But as Cordelia Fine, PhD writes, “Our intellects are not prisoners of our genders or our genes, and those who claim otherwise are merely coating old-fashioned stereotypes with a veneer of scientific credibility.”

Recognize Neurosexism

The term “neurosexism,” coined by Fine, refers to a flawed belief that results from the intersection of neuroscience and sexism. The belief is based on the assumption that gender differences perceived in character and behavior are caused by biological differences between male and female brains. We now have growing evidence and research that points to self-fulfilling prophecies.

Gina Rippon, PhD, and author of The Gendered Brain (Vintage Digital, 2019), has analyzed gender-related differences in the brain. What she has found is that when the differences in brain size are accounted for, differences in key structures disappear. As Rippon explains in an interview with theguardian.com:

“The brain is a rule scavenger and it picks up its rules from the outside world. The rules will change how the brain works and how someone behaves. The ‘gender gap’ becomes a self-fulfilling prophecy.”

The Greater Power of Neuroplasticity

We now know that the brain continues to grow well into our later years through a process called “neuroplasticity.” Specifically, brain activity associated with a given function can be transferred to a different location, the proportion of grey matter can change, and synapses may strengthen or weaken over time. Neuroplasticity accommodates learning by producing new neurons, cells that help transfer information.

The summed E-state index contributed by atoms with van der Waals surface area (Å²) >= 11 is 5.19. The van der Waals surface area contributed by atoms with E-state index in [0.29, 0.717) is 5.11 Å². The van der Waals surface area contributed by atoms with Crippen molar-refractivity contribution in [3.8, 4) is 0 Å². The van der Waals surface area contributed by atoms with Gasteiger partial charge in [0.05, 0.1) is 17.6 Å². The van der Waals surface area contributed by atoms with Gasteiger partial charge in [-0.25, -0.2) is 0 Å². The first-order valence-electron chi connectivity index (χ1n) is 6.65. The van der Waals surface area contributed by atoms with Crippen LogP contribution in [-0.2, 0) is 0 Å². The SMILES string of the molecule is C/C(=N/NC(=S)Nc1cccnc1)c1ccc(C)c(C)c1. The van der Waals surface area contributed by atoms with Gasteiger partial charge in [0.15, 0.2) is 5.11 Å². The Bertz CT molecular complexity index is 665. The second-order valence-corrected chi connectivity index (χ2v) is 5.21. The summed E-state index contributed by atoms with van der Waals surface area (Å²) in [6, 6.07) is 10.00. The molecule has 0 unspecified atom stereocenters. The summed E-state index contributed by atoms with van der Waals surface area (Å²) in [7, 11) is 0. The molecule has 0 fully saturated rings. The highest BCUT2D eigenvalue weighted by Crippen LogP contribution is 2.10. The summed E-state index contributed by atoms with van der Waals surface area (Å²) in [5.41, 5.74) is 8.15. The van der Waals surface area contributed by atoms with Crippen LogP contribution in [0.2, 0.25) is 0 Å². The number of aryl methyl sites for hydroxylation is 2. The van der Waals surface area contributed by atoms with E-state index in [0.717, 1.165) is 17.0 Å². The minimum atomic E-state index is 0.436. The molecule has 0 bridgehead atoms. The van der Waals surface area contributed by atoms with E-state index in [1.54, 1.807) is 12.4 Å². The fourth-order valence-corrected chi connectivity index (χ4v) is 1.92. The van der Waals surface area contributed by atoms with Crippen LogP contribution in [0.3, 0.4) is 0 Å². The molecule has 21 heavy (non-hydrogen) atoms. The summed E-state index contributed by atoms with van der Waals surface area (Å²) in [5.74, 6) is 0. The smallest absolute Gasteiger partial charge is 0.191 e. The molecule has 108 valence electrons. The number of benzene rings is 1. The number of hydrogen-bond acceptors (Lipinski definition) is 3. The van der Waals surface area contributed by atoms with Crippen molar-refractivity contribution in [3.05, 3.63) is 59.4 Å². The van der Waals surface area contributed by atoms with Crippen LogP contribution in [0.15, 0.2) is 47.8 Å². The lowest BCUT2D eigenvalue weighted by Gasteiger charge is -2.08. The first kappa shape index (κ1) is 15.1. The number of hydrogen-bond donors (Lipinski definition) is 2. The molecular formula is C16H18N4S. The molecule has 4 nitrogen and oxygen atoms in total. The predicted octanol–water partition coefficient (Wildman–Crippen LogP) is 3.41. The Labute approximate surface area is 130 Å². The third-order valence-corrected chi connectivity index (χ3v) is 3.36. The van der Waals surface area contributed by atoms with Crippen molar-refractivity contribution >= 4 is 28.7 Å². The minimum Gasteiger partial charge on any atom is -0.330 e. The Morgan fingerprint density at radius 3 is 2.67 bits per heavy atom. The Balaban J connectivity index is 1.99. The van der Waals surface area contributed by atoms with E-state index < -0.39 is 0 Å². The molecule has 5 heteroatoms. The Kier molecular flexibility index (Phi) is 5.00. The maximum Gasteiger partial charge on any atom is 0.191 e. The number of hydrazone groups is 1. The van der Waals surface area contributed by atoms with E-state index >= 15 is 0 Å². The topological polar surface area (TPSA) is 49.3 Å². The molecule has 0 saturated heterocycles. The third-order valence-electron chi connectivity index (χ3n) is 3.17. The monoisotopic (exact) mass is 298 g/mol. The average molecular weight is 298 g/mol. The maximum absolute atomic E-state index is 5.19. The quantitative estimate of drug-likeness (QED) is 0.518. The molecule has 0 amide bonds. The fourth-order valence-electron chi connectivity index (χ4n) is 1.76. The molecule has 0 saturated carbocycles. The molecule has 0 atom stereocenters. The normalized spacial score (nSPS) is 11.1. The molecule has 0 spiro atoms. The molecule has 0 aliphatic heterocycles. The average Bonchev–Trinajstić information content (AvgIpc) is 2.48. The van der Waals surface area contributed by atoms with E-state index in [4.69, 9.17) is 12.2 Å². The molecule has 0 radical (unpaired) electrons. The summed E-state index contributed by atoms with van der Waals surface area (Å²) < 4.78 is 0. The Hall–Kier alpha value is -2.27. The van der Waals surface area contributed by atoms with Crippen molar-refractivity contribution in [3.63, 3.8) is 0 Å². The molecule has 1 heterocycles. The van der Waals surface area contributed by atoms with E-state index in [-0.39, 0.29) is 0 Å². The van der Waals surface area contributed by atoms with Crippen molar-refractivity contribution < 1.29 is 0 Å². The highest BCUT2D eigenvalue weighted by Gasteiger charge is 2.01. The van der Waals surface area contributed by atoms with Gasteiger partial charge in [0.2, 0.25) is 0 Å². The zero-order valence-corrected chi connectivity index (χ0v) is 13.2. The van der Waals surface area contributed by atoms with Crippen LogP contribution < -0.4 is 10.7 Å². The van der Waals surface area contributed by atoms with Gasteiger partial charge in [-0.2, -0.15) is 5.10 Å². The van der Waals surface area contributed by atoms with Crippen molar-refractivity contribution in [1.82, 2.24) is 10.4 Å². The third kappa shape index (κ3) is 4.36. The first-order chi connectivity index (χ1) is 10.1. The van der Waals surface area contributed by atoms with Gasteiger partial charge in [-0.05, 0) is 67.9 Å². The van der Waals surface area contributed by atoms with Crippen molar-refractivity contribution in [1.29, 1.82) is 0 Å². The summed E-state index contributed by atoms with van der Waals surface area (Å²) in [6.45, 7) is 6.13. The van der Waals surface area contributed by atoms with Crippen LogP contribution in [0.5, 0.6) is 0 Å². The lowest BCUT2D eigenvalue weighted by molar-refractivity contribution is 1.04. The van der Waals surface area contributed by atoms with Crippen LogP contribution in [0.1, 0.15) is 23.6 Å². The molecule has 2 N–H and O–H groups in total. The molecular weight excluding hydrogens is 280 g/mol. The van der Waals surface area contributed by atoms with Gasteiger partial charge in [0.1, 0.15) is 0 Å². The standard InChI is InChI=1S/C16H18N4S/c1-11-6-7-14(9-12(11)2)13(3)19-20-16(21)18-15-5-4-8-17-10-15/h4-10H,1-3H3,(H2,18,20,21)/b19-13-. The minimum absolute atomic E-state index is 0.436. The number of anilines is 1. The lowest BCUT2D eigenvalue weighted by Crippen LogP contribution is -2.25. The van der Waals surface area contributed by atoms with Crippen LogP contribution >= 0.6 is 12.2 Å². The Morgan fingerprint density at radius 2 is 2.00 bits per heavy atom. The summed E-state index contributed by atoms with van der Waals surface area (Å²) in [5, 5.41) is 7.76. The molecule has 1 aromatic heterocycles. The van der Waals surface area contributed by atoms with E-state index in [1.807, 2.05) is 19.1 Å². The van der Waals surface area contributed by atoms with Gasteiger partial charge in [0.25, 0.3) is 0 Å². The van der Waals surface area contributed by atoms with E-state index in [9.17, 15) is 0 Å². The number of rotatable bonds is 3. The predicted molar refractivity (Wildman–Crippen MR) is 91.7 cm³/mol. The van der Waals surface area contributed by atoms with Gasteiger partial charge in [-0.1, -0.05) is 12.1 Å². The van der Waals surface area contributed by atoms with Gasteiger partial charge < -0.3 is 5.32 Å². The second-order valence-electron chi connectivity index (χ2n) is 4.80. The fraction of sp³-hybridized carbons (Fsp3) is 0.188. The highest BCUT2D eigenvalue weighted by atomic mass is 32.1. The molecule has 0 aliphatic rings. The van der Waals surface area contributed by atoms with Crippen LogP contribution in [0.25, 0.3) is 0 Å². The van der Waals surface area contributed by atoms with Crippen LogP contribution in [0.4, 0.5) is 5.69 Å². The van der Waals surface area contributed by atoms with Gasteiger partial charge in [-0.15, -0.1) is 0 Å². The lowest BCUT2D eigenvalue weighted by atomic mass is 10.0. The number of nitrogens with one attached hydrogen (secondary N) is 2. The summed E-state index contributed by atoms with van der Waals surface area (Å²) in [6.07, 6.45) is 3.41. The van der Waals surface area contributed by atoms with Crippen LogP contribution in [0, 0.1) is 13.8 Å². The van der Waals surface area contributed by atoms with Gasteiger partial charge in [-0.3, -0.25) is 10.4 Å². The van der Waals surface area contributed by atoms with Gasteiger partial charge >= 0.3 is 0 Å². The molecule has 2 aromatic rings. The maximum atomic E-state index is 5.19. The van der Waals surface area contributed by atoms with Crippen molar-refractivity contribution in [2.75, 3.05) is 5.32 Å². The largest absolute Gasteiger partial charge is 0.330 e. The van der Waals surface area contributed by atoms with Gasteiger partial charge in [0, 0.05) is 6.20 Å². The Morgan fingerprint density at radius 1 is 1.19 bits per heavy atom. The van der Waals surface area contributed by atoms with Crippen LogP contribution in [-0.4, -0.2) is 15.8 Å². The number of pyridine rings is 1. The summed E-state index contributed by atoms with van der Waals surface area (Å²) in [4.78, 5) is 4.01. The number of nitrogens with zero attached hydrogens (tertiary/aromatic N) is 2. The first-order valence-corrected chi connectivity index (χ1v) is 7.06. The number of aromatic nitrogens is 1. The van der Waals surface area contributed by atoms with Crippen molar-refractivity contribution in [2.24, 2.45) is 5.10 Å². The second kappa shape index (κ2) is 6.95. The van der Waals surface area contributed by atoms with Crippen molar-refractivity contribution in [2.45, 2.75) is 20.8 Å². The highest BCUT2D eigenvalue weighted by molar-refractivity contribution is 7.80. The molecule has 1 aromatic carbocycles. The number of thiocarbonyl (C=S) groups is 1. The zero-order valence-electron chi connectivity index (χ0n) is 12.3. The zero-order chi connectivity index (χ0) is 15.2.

“By the close of the 20th century, the brain had come to be envisaged as mutable across the whole of life, open to environmental influences, damaged by insults, and nourished and even reshaped by stimulation—in a word, plastic.”~ Sociologist Nikolas Rose and graduate student Joelle M. Abi-Rached, Neuro: The New Brain Sciences and the Management of the Mind(Princeton University Press, 2013)

Neuroplasticity demonstrates that brain cells can change in response to intrinsic and extrinsic factors. Not only is it possible to change our brain, we can change the way we look at brains, our nature, and our potential. Even as adults, our brains continually change by the work we do, the hobbies we have, our diet, exercise, thought patterns, and attitudes.

Research from Georgia State University suggests that society’s expectations about gender roles alter the human brain at the cellular level. And while our brain may want to quickly sift, sort, label, and file to conserve energy, humans aren’t that binary. We are misguided when we try to classify people into two distinct, many times opposite, and often disconnected forms of masculine and feminine.

The next time you hear someone make the argument that women are more emotional, consider this caution from Rippon, “A gendered world shapes everything, from educational policy and social hierarchies to relationships, self-identity, wellbeing and mental health.”

What’s most important is to recognize the stories we tell: to each other, and to ourselves. Are we building bridges for positive change? How are we encouraging each other, and ourselves, to grow, collaborate, and achieve, individually and together?

The Workplace Bully